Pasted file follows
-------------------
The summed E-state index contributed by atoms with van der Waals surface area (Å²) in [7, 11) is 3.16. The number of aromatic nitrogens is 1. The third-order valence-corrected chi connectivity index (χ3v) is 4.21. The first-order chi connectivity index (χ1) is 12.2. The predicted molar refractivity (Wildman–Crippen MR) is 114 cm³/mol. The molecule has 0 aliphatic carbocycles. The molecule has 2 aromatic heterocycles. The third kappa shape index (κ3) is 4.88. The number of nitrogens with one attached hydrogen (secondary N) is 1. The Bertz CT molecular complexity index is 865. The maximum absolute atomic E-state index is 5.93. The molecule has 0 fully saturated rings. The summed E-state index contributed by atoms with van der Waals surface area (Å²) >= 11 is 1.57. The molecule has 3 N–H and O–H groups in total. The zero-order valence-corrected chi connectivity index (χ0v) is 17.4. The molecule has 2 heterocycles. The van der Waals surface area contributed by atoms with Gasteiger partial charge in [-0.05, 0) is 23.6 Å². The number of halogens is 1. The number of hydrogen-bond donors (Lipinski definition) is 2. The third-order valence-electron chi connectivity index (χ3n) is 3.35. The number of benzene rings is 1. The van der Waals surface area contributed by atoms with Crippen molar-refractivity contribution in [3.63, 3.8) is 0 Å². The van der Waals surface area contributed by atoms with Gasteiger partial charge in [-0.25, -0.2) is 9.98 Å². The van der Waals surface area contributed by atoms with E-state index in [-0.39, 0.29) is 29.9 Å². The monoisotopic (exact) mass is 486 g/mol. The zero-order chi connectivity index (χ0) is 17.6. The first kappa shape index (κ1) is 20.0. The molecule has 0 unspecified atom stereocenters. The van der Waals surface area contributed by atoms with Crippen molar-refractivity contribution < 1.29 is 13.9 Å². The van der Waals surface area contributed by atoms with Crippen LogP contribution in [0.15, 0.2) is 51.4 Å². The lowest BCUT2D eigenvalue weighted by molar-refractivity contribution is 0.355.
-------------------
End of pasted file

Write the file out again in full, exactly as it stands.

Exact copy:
The summed E-state index contributed by atoms with van der Waals surface area (Å²) in [7, 11) is 3.16. The number of aromatic nitrogens is 1. The third-order valence-corrected chi connectivity index (χ3v) is 4.21. The first-order chi connectivity index (χ1) is 12.2. The predicted molar refractivity (Wildman–Crippen MR) is 114 cm³/mol. The molecule has 0 aliphatic carbocycles. The molecule has 2 aromatic heterocycles. The third kappa shape index (κ3) is 4.88. The number of nitrogens with one attached hydrogen (secondary N) is 1. The Bertz CT molecular complexity index is 865. The maximum absolute atomic E-state index is 5.93. The molecule has 0 fully saturated rings. The summed E-state index contributed by atoms with van der Waals surface area (Å²) >= 11 is 1.57. The molecule has 3 N–H and O–H groups in total. The zero-order valence-corrected chi connectivity index (χ0v) is 17.4. The molecule has 2 heterocycles. The van der Waals surface area contributed by atoms with Gasteiger partial charge in [-0.05, 0) is 23.6 Å². The number of halogens is 1. The number of hydrogen-bond donors (Lipinski definition) is 2. The third-order valence-electron chi connectivity index (χ3n) is 3.35. The number of benzene rings is 1. The van der Waals surface area contributed by atoms with Crippen molar-refractivity contribution in [3.63, 3.8) is 0 Å². The van der Waals surface area contributed by atoms with Gasteiger partial charge in [-0.25, -0.2) is 9.98 Å². The van der Waals surface area contributed by atoms with E-state index in [-0.39, 0.29) is 29.9 Å². The monoisotopic (exact) mass is 486 g/mol. The zero-order chi connectivity index (χ0) is 17.6. The first kappa shape index (κ1) is 20.0. The molecule has 0 unspecified atom stereocenters. The van der Waals surface area contributed by atoms with Crippen molar-refractivity contribution < 1.29 is 13.9 Å². The van der Waals surface area contributed by atoms with Crippen LogP contribution in [0.15, 0.2) is 51.4 Å². The lowest BCUT2D eigenvalue weighted by molar-refractivity contribution is 0.355.